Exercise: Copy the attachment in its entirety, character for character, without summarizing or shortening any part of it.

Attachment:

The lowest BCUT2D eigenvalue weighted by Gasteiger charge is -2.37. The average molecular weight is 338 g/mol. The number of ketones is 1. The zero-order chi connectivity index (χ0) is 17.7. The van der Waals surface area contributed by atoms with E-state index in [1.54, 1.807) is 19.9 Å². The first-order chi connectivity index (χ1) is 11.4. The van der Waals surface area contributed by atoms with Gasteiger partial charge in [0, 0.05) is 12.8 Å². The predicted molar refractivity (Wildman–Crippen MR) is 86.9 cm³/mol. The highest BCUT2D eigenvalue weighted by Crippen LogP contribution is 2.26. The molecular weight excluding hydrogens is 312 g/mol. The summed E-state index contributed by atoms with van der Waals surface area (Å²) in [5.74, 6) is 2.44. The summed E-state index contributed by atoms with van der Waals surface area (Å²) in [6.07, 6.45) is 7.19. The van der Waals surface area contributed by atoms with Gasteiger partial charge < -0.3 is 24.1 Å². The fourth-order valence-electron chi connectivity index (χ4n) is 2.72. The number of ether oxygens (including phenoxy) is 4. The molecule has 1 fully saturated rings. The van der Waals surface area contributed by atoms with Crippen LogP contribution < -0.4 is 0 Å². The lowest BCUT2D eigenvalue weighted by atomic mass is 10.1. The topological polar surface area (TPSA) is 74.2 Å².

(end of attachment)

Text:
The lowest BCUT2D eigenvalue weighted by Gasteiger charge is -2.37. The average molecular weight is 338 g/mol. The number of ketones is 1. The zero-order chi connectivity index (χ0) is 17.7. The van der Waals surface area contributed by atoms with E-state index in [1.54, 1.807) is 19.9 Å². The first-order chi connectivity index (χ1) is 11.4. The van der Waals surface area contributed by atoms with Gasteiger partial charge in [0, 0.05) is 12.8 Å². The predicted molar refractivity (Wildman–Crippen MR) is 86.9 cm³/mol. The highest BCUT2D eigenvalue weighted by Crippen LogP contribution is 2.26. The molecular weight excluding hydrogens is 312 g/mol. The summed E-state index contributed by atoms with van der Waals surface area (Å²) in [5.74, 6) is 2.44. The summed E-state index contributed by atoms with van der Waals surface area (Å²) in [6.07, 6.45) is 7.19. The van der Waals surface area contributed by atoms with Gasteiger partial charge < -0.3 is 24.1 Å². The fourth-order valence-electron chi connectivity index (χ4n) is 2.72. The number of ether oxygens (including phenoxy) is 4. The molecule has 1 fully saturated rings. The van der Waals surface area contributed by atoms with Crippen LogP contribution < -0.4 is 0 Å². The lowest BCUT2D eigenvalue weighted by atomic mass is 10.1. The topological polar surface area (TPSA) is 74.2 Å².